And part of that is us saying we are willing to talk to them directly. There are reports that over the last several years after their help with us, when it came to Afghanistan, that they were willing to talk without preconditions and George Bush and Dick Cheney rejected though overtures.
I think that we have to explore them to see if we can resolve some of these conflicts without engaging in yet another front of military action.
MIKA BRZEZINSKI, MSNBC ANCHOR: Well, certainly I think this will reignite the debate over whether or not, and how we deal with Iran.
Senator, it's Mika Brzezinski here. Thanks very much for being on the show. Given the multiple Brzezinskis working with you on foreign policy, I won't ask you about Iran.
I'll just maybe commend you for your dancing. Great dancing on "Ellen."
OBAMA: Thank you.
BRZEZINSKI: That was something else.
OBAMA: Not bad, right? (Laughs)
BRZEZINSKI: Hey, you know what?
OBAMA: I can bust a move. No doubt about it.
BRZEZINSKI: You can bust a move. And I actually was very impressed.
SCARBOROUGH: We both decided we'd much rather see you dance than Rudy Giuliani.
BRZEZINSKI: Yes. We took a poll, and you won. (Laughs)
Speaking of polls...
OBAMA: Thank you.
BRZEZINSKI: ...Senator, there was a lot of build-up to the debate, a lot of noise -- people asking, "Is he going after Hillary Clinton? Is he going to, you know, perhaps get nasty toward Hillary and talk about the Clinton legacy or the implications of a Clinton presidency?"
We didn't see that during the debate. And I'm just wondering, given some of the poll reactions that we saw after the debate, do you think the media is looking for something different in Barack Obama than perhaps what the voters want, specifically voters in Iowa?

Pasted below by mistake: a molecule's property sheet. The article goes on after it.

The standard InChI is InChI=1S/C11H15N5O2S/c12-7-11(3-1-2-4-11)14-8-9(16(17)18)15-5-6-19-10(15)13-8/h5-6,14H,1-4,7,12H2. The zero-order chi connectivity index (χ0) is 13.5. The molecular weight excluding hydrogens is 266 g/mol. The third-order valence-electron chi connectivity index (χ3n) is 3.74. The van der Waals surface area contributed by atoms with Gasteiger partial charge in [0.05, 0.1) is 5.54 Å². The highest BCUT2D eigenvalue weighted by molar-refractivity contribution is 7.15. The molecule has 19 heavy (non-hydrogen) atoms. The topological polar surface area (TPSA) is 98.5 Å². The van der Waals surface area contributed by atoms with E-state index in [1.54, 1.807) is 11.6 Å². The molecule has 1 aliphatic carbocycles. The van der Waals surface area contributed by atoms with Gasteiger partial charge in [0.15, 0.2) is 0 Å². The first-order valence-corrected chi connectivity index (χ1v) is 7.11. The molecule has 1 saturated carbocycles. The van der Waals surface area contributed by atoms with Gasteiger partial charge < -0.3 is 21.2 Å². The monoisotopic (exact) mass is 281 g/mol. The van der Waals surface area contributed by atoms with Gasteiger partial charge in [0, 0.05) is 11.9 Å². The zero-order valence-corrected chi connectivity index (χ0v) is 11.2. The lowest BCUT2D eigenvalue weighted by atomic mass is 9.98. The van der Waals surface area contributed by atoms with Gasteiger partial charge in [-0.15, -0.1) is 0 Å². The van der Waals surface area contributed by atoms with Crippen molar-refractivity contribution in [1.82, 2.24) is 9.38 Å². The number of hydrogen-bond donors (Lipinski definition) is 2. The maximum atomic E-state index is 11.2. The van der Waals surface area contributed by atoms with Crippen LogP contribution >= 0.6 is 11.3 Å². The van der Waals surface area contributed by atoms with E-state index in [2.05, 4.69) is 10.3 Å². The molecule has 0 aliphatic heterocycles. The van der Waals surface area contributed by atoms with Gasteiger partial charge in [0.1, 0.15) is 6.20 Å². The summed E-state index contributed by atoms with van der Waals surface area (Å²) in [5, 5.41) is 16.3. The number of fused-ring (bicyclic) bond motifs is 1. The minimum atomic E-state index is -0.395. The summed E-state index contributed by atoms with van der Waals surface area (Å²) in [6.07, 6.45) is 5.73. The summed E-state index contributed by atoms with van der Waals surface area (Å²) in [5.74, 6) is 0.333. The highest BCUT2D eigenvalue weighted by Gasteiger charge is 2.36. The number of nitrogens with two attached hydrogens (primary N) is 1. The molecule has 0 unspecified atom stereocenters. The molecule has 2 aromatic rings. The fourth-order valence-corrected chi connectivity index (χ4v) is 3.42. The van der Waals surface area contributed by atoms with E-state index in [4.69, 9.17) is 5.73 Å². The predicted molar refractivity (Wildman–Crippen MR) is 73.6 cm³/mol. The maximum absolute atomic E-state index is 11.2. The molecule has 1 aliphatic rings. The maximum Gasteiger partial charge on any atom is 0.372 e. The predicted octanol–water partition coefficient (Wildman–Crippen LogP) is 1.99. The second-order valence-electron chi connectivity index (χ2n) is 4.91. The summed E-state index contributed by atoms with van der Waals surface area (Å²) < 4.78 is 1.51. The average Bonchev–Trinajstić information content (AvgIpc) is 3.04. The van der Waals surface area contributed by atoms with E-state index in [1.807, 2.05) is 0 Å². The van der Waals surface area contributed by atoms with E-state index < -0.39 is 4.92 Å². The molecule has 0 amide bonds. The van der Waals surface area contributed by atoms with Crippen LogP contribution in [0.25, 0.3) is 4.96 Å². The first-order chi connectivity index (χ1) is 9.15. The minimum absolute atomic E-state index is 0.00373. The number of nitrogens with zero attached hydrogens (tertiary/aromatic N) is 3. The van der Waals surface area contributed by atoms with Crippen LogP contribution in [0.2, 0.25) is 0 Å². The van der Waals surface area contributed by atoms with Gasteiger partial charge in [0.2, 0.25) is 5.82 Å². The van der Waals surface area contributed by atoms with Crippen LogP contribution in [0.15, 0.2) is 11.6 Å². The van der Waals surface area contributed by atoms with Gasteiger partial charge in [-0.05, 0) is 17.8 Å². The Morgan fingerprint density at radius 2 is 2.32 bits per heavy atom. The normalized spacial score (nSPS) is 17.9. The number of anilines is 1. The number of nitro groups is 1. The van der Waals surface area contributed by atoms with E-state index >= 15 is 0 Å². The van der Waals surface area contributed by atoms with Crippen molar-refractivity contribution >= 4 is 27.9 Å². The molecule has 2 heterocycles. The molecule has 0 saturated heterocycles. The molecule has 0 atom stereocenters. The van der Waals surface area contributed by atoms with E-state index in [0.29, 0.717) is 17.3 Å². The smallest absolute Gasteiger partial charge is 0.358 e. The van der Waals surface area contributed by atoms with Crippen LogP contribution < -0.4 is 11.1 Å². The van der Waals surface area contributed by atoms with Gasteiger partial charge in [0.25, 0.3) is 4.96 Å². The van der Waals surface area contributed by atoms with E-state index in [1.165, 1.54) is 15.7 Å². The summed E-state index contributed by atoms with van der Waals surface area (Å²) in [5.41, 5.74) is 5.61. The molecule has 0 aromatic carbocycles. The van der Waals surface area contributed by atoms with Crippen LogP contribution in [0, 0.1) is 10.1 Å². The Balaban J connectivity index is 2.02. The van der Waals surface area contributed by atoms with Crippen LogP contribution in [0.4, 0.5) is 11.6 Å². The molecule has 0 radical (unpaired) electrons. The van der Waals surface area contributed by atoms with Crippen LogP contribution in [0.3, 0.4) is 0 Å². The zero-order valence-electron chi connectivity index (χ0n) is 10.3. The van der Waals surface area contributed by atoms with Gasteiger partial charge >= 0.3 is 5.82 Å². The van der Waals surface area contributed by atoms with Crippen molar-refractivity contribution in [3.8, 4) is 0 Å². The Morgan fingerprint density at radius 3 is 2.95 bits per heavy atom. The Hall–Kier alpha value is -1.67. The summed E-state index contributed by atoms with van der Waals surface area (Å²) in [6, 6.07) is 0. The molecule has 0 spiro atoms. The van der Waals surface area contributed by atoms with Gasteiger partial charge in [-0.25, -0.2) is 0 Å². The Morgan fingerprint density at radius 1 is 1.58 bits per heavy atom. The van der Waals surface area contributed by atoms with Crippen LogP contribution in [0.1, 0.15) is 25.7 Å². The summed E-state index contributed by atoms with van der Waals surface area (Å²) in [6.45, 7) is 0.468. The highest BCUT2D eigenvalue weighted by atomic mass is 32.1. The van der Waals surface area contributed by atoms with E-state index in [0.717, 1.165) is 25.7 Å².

OBAMA: There's no doubt about it. Look, I don't do nasty. If that's what folks are looking for, they're going to have to go someplace else. But what we know is that after the debate, to the extent that there were focus groups there, I was declared the clear winner.
I think there's a way for us to engage in a serious policy debate and point out serious differences while still being civil.
And part of what I'm trying to do in the campaign is what I want to do as president, which is be in a position where I can bring people together to actually get stuff done.
And it is working very well in those places where I have a more unfiltered access to the voters, like Iowa.
And, you know, one of things I'm hoping is that at some point the national press and pundits start looking at what's happening on the ground where we know that we're going to have a contest in just about 60 days.
BRZEZINSKI: It will be fun to watch.
SCARBOROUGH: All right, Senator Barack Obama, thanks for stopping by, talking about this dramatic, this historical proposal with Iran. We greatly appreciate it.
BRZEZINSKI: Thank you, sir.
OBAMA: Thank you, guys. Appreciate it.
"Morning Joe" telecasts weekdays from 6 – 9 a.m. ET.